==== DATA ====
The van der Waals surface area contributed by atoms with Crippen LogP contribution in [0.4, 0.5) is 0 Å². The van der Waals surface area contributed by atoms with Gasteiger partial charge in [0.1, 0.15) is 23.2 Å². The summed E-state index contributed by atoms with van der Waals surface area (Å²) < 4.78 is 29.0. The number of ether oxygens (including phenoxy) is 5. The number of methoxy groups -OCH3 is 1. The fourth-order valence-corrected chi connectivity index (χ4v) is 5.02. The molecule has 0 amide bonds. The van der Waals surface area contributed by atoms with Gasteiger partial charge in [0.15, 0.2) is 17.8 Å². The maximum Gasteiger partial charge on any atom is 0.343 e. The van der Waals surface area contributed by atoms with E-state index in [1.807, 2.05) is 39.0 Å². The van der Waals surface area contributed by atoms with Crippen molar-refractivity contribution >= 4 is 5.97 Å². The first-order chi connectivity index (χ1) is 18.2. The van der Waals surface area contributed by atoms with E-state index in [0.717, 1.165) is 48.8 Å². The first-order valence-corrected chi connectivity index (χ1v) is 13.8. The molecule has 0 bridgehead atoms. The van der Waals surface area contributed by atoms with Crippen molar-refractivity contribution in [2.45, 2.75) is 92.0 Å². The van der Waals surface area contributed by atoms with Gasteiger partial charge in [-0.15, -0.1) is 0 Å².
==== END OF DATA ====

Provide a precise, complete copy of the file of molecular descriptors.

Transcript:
The van der Waals surface area contributed by atoms with Crippen LogP contribution in [0.4, 0.5) is 0 Å². The van der Waals surface area contributed by atoms with Gasteiger partial charge in [0.1, 0.15) is 23.2 Å². The summed E-state index contributed by atoms with van der Waals surface area (Å²) < 4.78 is 29.0. The number of ether oxygens (including phenoxy) is 5. The number of methoxy groups -OCH3 is 1. The fourth-order valence-corrected chi connectivity index (χ4v) is 5.02. The molecule has 0 amide bonds. The van der Waals surface area contributed by atoms with Gasteiger partial charge in [0.15, 0.2) is 17.8 Å². The maximum Gasteiger partial charge on any atom is 0.343 e. The van der Waals surface area contributed by atoms with E-state index in [1.807, 2.05) is 39.0 Å². The van der Waals surface area contributed by atoms with Crippen molar-refractivity contribution >= 4 is 5.97 Å². The first-order chi connectivity index (χ1) is 18.2. The van der Waals surface area contributed by atoms with E-state index in [0.717, 1.165) is 48.8 Å². The first-order valence-corrected chi connectivity index (χ1v) is 13.8. The molecule has 0 bridgehead atoms. The van der Waals surface area contributed by atoms with Crippen molar-refractivity contribution in [2.45, 2.75) is 92.0 Å². The van der Waals surface area contributed by atoms with Gasteiger partial charge in [-0.15, -0.1) is 0 Å².